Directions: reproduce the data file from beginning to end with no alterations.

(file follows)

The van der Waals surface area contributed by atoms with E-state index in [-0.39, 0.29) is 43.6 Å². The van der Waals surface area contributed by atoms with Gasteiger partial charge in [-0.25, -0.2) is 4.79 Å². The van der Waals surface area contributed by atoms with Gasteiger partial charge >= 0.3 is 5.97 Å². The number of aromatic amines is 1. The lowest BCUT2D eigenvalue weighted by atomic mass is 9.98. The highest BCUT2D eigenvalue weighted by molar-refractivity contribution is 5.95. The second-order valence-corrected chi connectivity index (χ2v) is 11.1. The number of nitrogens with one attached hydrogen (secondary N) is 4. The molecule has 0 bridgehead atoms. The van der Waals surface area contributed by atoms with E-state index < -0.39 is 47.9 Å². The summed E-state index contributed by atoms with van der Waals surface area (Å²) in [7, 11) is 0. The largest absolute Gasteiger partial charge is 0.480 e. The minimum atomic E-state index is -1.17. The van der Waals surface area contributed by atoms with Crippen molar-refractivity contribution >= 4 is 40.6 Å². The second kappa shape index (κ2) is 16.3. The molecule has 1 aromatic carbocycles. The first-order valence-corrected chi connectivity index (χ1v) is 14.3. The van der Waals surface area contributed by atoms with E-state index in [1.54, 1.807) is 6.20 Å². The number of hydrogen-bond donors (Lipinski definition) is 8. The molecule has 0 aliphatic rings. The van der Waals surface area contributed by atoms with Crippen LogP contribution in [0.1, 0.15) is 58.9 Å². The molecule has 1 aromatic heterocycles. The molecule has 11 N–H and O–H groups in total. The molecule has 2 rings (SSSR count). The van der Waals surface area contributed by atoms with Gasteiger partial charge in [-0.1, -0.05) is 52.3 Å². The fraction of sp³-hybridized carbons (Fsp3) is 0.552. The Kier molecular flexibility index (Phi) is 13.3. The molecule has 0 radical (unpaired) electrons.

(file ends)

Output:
The van der Waals surface area contributed by atoms with E-state index in [-0.39, 0.29) is 43.6 Å². The van der Waals surface area contributed by atoms with Gasteiger partial charge in [-0.25, -0.2) is 4.79 Å². The van der Waals surface area contributed by atoms with Gasteiger partial charge >= 0.3 is 5.97 Å². The number of aromatic amines is 1. The lowest BCUT2D eigenvalue weighted by atomic mass is 9.98. The highest BCUT2D eigenvalue weighted by molar-refractivity contribution is 5.95. The second-order valence-corrected chi connectivity index (χ2v) is 11.1. The number of nitrogens with one attached hydrogen (secondary N) is 4. The molecule has 0 bridgehead atoms. The van der Waals surface area contributed by atoms with E-state index < -0.39 is 47.9 Å². The summed E-state index contributed by atoms with van der Waals surface area (Å²) in [7, 11) is 0. The largest absolute Gasteiger partial charge is 0.480 e. The minimum atomic E-state index is -1.17. The van der Waals surface area contributed by atoms with Crippen molar-refractivity contribution >= 4 is 40.6 Å². The second kappa shape index (κ2) is 16.3. The molecule has 1 aromatic carbocycles. The first-order valence-corrected chi connectivity index (χ1v) is 14.3. The van der Waals surface area contributed by atoms with E-state index in [1.54, 1.807) is 6.20 Å². The number of hydrogen-bond donors (Lipinski definition) is 8. The molecule has 0 aliphatic rings. The van der Waals surface area contributed by atoms with Crippen LogP contribution in [0.1, 0.15) is 58.9 Å². The molecule has 1 aromatic heterocycles. The molecule has 11 N–H and O–H groups in total. The molecule has 2 rings (SSSR count). The van der Waals surface area contributed by atoms with Gasteiger partial charge in [-0.1, -0.05) is 52.3 Å². The fraction of sp³-hybridized carbons (Fsp3) is 0.552. The Kier molecular flexibility index (Phi) is 13.3. The molecule has 0 radical (unpaired) electrons.